Consequently the state shall protect and respect the various
established forms of indigenous organizations relating to family and
In determining the child's best interest in matters relating to the
protection and adoption of children of members of indigenous peoples, and
in matters of breaking of ties and other similar circumstances,
consideration shall be given by courts and other relevant institutions to
the views of the those peoples, including individual, family and community
XII. Health and wellbeing
The states shall respect indigenous medicine, pharmacology, health
practices and promotion, including preventive and rehabilitative
They shall facilitate the dissemination of those medicines and
practices of benefit to the entire population.
Indigenous peoples have the right to the protection of vital
medicinal plants, animal and minerals.
Indigenous peoples shall be entitled to use, maintain, develop and
manage their own health services, and they shall also have access, without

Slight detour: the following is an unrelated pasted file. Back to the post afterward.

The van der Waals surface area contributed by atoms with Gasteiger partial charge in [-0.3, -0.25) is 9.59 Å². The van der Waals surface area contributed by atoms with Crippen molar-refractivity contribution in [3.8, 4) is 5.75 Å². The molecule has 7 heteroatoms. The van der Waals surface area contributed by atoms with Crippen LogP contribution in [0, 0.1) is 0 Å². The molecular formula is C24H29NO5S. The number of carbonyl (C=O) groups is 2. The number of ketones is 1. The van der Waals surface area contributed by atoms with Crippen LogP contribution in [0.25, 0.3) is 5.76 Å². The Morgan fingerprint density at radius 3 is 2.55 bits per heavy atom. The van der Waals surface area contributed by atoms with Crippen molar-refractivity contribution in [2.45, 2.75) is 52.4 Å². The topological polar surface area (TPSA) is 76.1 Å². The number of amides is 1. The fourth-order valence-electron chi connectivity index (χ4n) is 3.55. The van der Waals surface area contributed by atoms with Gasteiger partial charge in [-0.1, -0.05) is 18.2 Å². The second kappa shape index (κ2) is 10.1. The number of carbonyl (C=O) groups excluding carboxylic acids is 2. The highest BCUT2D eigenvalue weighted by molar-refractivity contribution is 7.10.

any discrimination, to all health institutions and services and medical
The states shall provide the necessary means to enable the
indigenous peoples to eliminate such health conditions in their
communities which fall below international accepted standards.
XIII. Right to environmental protection
Indigenous peoples are entitled to a healthy environment, which is
an essential condition for the enjoyment of the right to life and
Indigenous peoples are entitled to information on the environment,
including information that might ensure their effective participation in
actions and policies that might affect their environment.
Indigenous peoples shall have the right to conserve, restore and
protect their environment, and the productive capacity of their lands,
territories and resources.
Indigenous peoples shall participate fully in formulating and
applying governmental programs of conservation of their lands and
Indigenous peoples shall be entitled to assistance from their
states for purposes of environmental protection, and may request
assistance from international organizations.
FOUR. ORGANIZATIONAL AND POLITICAL RIGHTS
Rights of association, assembly, freedom of expression